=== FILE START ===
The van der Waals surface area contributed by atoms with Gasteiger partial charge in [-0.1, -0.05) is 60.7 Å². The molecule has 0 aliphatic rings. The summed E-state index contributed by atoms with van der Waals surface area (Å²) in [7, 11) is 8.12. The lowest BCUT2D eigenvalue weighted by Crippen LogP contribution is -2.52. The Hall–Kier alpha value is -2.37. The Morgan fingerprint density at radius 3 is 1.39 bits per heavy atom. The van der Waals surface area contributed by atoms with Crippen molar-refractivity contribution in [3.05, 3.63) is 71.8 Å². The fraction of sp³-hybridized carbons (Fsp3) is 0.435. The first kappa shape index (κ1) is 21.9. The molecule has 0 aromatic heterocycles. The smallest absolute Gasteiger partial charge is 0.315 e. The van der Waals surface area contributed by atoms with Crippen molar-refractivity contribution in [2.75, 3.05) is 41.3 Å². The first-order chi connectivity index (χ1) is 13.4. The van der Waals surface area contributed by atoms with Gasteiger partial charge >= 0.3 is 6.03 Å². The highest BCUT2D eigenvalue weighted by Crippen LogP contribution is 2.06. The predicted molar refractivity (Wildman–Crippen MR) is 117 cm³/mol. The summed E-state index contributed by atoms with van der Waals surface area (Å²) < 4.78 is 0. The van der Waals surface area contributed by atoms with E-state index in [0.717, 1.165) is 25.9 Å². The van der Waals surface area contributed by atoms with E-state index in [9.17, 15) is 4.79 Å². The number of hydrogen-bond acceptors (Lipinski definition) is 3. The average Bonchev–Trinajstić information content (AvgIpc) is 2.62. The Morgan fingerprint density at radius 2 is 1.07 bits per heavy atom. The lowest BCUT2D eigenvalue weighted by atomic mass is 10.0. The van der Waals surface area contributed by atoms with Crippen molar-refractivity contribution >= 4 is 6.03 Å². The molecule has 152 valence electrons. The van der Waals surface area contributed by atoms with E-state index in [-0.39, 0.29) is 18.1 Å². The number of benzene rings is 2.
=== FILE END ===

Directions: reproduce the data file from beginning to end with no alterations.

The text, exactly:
The van der Waals surface area contributed by atoms with Gasteiger partial charge in [-0.1, -0.05) is 60.7 Å². The molecule has 0 aliphatic rings. The summed E-state index contributed by atoms with van der Waals surface area (Å²) in [7, 11) is 8.12. The lowest BCUT2D eigenvalue weighted by Crippen LogP contribution is -2.52. The Hall–Kier alpha value is -2.37. The Morgan fingerprint density at radius 3 is 1.39 bits per heavy atom. The van der Waals surface area contributed by atoms with Crippen molar-refractivity contribution in [3.05, 3.63) is 71.8 Å². The fraction of sp³-hybridized carbons (Fsp3) is 0.435. The first kappa shape index (κ1) is 21.9. The molecule has 0 aromatic heterocycles. The smallest absolute Gasteiger partial charge is 0.315 e. The van der Waals surface area contributed by atoms with Crippen molar-refractivity contribution in [2.75, 3.05) is 41.3 Å². The first-order chi connectivity index (χ1) is 13.4. The van der Waals surface area contributed by atoms with Gasteiger partial charge >= 0.3 is 6.03 Å². The highest BCUT2D eigenvalue weighted by Crippen LogP contribution is 2.06. The predicted molar refractivity (Wildman–Crippen MR) is 117 cm³/mol. The summed E-state index contributed by atoms with van der Waals surface area (Å²) < 4.78 is 0. The van der Waals surface area contributed by atoms with E-state index in [0.717, 1.165) is 25.9 Å². The van der Waals surface area contributed by atoms with E-state index in [9.17, 15) is 4.79 Å². The number of hydrogen-bond acceptors (Lipinski definition) is 3. The average Bonchev–Trinajstić information content (AvgIpc) is 2.62. The Morgan fingerprint density at radius 2 is 1.07 bits per heavy atom. The lowest BCUT2D eigenvalue weighted by atomic mass is 10.0. The van der Waals surface area contributed by atoms with Crippen molar-refractivity contribution >= 4 is 6.03 Å². The molecule has 152 valence electrons. The van der Waals surface area contributed by atoms with E-state index in [-0.39, 0.29) is 18.1 Å². The number of benzene rings is 2.